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Three Inmates Charged in 'Whitey' Bulger Killing

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By Jorge Casuso

August 19, 2022 -- A Mafia hitman and two other inmates have been charged with the 2018 beating death of former Santa Monica resident James "Whitey" Bulger in a West Virginia federal prison, the Justice Department said Thursday.

Bulger -- who lived undercover in a Santa Monica apartment for nearly 16 years -- was killed in his Federal prison cell, where he was serving two consecutive life sentences for 11 murders and other crimes committed while he was head of Boston's Irish mob ("Former Santa Monica Resident 'Whitey' Bulger Found Dead in Prison Cell," October 30, 2018).

Prosecutors charged Fotios “Freddy” Geas, 55; Paul J. DeCologero, 48, and Sean McKinnon, 36, with conspiracy to commit first-degree murder. Prosecutors allege that Geas and DeCologero struck Bulger multiple times in the head, causing his death.

They also charged the two men with assault resulting in serious bodily injury and aiding and abetting in first degree murder.

At the time of Bulger's killing, DeCologero -- who prosecutors said headed an organized crime crew in Lowell, Massachusetts -- was serving a sentence of life plus 25 years for ordering the murder of a teenager, racketeering and firearms offenses, according to the Washington Post.

Gaes, a reputed former mob enforcer, was serving a life term at the West Virginia prison for the 2003 murders of Genovese crime family boss Adolfo “Big Al” Bruno and associate Gary Westerman, the Post reported.

He was separately charged for murder by a federal inmate serving a life sentence, the Justice Department said.

McKinnon, who for a time shared a cell with Gaes, was serving an eight-year sentence for stealing guns from a Vermont firearms store, according to NBC News.

Bulger's murder on October 30, 2018, has "raised questions about why the known 'snitch' was placed in the general (prison) population instead of more protective housing," according to AP.

Questions also have been raised concerning the investigation into Bulger's death, which dragged on after Geas and DeCologero were quickly identified as suspects but were not charged, according to AP.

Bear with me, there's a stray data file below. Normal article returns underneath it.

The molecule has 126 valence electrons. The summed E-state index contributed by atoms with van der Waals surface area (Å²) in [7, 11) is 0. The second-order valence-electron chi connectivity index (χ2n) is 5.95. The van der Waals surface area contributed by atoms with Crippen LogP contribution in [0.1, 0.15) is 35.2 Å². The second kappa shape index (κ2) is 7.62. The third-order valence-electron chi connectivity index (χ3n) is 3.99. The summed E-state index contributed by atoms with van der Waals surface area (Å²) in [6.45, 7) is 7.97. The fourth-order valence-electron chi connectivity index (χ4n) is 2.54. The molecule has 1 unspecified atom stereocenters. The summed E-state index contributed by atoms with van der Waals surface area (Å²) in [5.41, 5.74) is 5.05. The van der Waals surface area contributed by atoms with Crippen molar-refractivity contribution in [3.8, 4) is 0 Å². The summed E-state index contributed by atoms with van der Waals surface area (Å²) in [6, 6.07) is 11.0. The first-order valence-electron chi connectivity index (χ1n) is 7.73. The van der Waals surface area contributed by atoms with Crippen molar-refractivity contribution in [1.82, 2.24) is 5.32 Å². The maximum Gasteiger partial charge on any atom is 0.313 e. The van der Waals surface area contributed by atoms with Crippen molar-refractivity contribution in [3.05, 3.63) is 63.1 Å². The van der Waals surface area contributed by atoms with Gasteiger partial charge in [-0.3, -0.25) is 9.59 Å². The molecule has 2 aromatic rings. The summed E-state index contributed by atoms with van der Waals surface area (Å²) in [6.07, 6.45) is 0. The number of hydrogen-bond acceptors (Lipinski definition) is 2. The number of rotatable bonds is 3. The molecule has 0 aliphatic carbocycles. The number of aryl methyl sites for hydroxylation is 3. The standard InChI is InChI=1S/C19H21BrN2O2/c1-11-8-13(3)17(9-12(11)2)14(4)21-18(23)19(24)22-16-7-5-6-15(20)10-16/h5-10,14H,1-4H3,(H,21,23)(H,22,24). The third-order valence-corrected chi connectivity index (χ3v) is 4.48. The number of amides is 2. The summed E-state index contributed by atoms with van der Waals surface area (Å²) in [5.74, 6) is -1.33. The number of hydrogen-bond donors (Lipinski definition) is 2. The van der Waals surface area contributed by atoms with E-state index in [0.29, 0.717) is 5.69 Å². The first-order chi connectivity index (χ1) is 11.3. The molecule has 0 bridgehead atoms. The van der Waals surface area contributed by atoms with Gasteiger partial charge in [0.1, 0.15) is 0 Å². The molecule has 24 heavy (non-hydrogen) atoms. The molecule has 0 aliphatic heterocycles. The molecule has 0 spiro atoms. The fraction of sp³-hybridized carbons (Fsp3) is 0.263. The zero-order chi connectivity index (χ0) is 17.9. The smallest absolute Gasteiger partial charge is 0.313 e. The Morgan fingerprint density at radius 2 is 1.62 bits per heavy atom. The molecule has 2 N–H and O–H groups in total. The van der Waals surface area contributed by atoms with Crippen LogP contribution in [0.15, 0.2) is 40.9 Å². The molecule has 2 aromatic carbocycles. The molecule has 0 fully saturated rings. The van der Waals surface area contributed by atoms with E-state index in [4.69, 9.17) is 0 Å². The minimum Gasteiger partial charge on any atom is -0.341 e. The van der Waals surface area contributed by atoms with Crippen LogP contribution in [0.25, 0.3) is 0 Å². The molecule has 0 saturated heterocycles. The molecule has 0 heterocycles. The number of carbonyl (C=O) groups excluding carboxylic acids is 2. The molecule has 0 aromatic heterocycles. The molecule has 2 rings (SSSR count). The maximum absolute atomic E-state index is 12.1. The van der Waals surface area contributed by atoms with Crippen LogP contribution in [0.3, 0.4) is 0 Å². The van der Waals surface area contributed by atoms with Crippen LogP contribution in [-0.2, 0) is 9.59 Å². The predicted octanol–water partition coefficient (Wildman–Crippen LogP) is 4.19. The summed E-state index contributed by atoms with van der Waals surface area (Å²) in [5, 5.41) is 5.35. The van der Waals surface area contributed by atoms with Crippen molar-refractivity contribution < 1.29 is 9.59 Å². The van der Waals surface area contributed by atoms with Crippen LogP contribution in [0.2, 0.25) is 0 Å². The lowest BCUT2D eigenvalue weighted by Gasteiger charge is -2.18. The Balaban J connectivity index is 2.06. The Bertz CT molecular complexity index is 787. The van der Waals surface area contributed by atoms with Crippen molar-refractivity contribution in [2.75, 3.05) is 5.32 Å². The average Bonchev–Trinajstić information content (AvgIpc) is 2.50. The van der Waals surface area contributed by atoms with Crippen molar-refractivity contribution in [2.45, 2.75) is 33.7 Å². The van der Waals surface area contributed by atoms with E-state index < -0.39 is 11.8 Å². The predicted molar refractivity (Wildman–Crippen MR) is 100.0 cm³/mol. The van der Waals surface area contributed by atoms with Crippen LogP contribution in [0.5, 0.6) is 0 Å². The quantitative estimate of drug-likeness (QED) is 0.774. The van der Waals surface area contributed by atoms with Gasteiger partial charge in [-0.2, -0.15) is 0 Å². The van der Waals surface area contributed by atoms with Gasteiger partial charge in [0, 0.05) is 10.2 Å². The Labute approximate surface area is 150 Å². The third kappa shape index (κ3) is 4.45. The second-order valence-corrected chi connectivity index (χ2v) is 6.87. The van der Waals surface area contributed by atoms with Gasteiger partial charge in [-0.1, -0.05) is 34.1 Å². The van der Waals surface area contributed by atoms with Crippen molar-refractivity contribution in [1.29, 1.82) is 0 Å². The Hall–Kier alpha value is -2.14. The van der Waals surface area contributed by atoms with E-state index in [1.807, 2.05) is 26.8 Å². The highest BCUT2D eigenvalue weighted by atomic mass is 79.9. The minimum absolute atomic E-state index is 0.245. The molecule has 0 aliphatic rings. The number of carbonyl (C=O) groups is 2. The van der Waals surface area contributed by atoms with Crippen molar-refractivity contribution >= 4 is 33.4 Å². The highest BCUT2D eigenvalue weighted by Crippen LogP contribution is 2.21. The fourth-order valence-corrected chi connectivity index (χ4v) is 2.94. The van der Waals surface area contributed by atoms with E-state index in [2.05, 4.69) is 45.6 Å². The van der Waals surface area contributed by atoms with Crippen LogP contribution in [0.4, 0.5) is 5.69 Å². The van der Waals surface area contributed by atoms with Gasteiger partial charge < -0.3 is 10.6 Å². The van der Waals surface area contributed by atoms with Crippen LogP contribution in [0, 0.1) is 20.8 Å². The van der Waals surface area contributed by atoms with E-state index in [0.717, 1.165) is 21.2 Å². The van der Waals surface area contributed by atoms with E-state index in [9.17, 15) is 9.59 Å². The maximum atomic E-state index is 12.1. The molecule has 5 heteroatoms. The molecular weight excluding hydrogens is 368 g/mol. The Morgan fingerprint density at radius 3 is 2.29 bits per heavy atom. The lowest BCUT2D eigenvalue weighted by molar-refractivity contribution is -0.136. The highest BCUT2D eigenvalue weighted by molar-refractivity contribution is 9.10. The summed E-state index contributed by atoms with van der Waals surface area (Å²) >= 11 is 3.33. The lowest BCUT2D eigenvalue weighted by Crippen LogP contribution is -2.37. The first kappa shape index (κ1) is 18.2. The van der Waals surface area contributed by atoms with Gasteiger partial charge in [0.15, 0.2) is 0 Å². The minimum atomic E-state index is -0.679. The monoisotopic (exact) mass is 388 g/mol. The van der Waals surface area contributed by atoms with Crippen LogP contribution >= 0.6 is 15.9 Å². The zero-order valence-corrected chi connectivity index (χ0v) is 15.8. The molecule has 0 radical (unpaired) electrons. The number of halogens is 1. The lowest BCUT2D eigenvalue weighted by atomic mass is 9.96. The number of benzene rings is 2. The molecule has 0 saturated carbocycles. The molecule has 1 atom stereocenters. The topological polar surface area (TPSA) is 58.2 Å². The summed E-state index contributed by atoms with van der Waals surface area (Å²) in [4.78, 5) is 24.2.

From 1996 until his arrest in 2011, Bulger -- -- a one-time FBI informant who disappeared after learning that he was about to be indicted -- lived with his longtime girlfriend, Catherine Greig, on the third floor of the Princess Eugenia apartments at 1012 Third Street where they paid $1,145 in rent.

The two lived under the assumed names Charlie and Carol Gasko in the quiet, well-heeled neighborhood where they were considered model tenants by neighbors and building staff ("Whitey Bulger Lived in Santa Monica 15 Years, Reports Say," June 24, 2011).

They would often stroll down the Third Street Promenade or head to the weekly Farmers Market in Downtown Santa Monica. Bulger, who had a keen interest in history, liked to frequent libraries, authorities said.

Bulger was arrested in June 2011 outside the apartment building by FBI agents after a renewed publicity effort turned up a tip on Greig.

In August 2013, Bulger was convicted of 11 murders and of extortion and racketeering schemes that allegedly brought in more than $25 million ("Jury Finds Mobster James 'Whitey' Bulger Guilty of Murder, Drug Dealing," August 13, 2013).

During the two-month trial, prosecutors portrayed Bulger, who spent 16 years on the FBI's list of 10 most wanted fugitives, as a ruthless crime boss responsible for murdering rival gangsters and innocents.

Bulger stood accused of, among other things, strangling two women -- a charge he vehemently denied -- and executing two men after spending hours interrogating them while they were chained to stairs, according to an AP report at the time of the trial.

The prosecutors' portrayal undermined the image of the gangster as a Robin Hood-style protector of working-class South Boston.

Four years after his conviction, Bulger was portrayed by actor Johnny Depp in the 2015 film "Black Mass."

According to the website IMDb, the film tells "the true story of Whitey Bulger, the brother of a state senator and the most infamous violent criminal in the history of South Boston, who became an FBI informant to take down a Mafia family invading his turf."

Shortly after Bulger's death, Enrique Sanchez, the maintenance supervisor at the Princess Eugenia, told the Boston Globe he had received letters from the former rent control tenant, who feared for his life in prison.

“‘I have to defend myself or they’ll kill me,’” Sanchez said Bulger wrote him. “I told him to take care of himself because there is not a lack of people who want to kill you.”

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